Ruth Ann, in CT, we are having the opposite weather. Cooler temperatures, higher humidity but very little rain. I just brought in my first large ripe tomatoes of this season. The perennial garden bloom is way behind too. Crazy weather changes! Wishing you more temperate days ahead

Last edited by Slipfree; 08-07-2014 at 11:12 AM.
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Old 08-07-2014, 11:31 AM   #34  
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Thank you all for your kind words. I am in the "frantic" maintaining stage!! I do think my reaction to the extra pounds I see on the scale has helped me realize that I DO NOT want to gain any more weight - too many times this happens before we even realize it. I am doing 4 days of Phase 1 (which isn't easy, but I am doing it) and then I will see where I am when I weigh in next Wednesday. I already feel better - focused and in control. No more excuses!! Hope you all enjoy the weekend - I am heading to Cape Cod for the weekend and bringing everything I need to do what I have to do.
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Old 08-07-2014, 12:08 PM   #35  
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Mareeree Good for you to realize you don't want to go backwards & for grabbing the support offered! Good luck with your 4 days & your weekend away - hope it is lovely - and losing

Liana Good luck, indeed, with your upcoming meeting. Dealing with my own parents was difficult for us all, but those conversations also contained many precious gifts - I wish you some gifts in the mix.

Well, it has taken the better part of 3 days of P2 to recover from the Chinese food adventure. Humbling, as I was being careful. But P2 was not terrible & maybe it would have been faster with P1. My body seems to be eager to add at the drop of a hat, but reluctant to release - at least at the moment. But - 3 lbs up, 3 lbs down - done & dusted,as they say.

So now I can finally enjoy my first Maintenance day - yahoo!! At least I can say I planned ahead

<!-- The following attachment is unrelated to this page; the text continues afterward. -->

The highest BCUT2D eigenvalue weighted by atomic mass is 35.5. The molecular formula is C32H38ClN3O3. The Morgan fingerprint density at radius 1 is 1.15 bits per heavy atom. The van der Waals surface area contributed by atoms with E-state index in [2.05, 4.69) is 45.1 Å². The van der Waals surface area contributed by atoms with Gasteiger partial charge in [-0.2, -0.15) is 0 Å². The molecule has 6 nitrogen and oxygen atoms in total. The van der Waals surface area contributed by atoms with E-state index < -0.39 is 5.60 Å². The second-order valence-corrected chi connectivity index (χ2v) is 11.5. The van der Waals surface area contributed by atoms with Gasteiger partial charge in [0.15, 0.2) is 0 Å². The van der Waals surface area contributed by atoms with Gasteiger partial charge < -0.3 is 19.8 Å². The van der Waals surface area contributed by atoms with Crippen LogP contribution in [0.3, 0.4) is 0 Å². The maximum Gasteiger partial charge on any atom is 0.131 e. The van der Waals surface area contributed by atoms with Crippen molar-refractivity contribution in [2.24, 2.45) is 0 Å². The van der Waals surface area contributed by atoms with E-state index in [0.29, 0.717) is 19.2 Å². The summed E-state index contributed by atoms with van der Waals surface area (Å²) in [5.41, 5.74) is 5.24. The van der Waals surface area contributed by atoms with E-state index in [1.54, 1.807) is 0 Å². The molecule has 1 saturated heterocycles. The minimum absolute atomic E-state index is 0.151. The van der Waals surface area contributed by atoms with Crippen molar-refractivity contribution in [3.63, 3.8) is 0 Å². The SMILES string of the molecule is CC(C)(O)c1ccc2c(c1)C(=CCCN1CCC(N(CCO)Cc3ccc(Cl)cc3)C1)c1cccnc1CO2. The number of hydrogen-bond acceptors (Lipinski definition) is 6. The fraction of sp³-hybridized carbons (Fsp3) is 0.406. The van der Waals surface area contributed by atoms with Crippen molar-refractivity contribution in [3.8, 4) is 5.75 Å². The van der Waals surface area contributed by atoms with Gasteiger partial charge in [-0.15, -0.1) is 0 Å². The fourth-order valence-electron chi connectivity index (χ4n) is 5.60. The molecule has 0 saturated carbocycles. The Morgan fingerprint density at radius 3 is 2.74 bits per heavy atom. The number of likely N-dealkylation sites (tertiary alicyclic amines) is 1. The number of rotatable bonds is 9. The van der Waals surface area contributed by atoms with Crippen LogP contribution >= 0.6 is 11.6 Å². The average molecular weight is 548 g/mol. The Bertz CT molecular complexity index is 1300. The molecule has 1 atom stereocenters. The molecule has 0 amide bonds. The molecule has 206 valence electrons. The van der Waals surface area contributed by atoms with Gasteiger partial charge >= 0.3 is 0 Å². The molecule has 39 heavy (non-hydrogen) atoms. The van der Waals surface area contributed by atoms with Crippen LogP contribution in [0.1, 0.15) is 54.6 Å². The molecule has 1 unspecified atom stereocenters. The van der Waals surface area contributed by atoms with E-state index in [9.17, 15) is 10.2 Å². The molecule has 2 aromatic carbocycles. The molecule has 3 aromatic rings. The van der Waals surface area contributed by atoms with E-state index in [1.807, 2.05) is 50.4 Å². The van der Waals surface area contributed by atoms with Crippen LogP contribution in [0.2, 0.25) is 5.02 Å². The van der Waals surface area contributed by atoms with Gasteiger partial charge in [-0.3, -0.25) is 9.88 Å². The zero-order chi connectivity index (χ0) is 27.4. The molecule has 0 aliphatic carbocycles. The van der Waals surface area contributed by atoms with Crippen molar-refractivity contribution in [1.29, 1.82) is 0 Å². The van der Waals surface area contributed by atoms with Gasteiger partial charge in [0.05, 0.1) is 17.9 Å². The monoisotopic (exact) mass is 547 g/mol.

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Old 08-07-2014, 01:43 PM   #36  
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Quote:
Originally Posted by canadjineh View Post
I agree with drd1961 - it's very important to follow the guidelines every day and weigh/measure your food especially at first...perhaps some of the gals who have been maintaining for a few years don't have to weigh or measure much anymore, but I bet they did for a long time. I am coming up to my 6 month anni and still log every day (except when out of electronic access on vacation) and I measure, especially with stuff I really like that it's easy for me to overdo like cheese, or brown basmati rice. I will admit that I really like vegetables and they are a huge part of my life, lol. I don't worry about measuring the veggies, since it's likely not the extra cup of cauliflower during the day that causes the gain.... Hopefully you will be in that place as well, because it's the only way to make this maintenance plan work. You cannot do a 'planned cheat' of stuff you know is bad for you (although a favorite from the 'old days') - thinking it's just a teeny bit today and then it becomes several days in a row, because... you know, you made it to maintenance, so you 'deserve' a treat. If your tastes haven't changed somewhat at least keep it to the one day a week or even just one meal a week and you must do a strict P1 type day after it.

Yes, maintenance can be difficult! For a bit more helpful information I would go to the beginning pages (1st 6 or so) of the Maintainers What Are You Eating thread. Lots has to do with your height (shorter persons will need to take in fewer carbs & calories) and your exercise plan - a must in maintenance. I've been re-reading that thread and am finding it very useful still.

Liana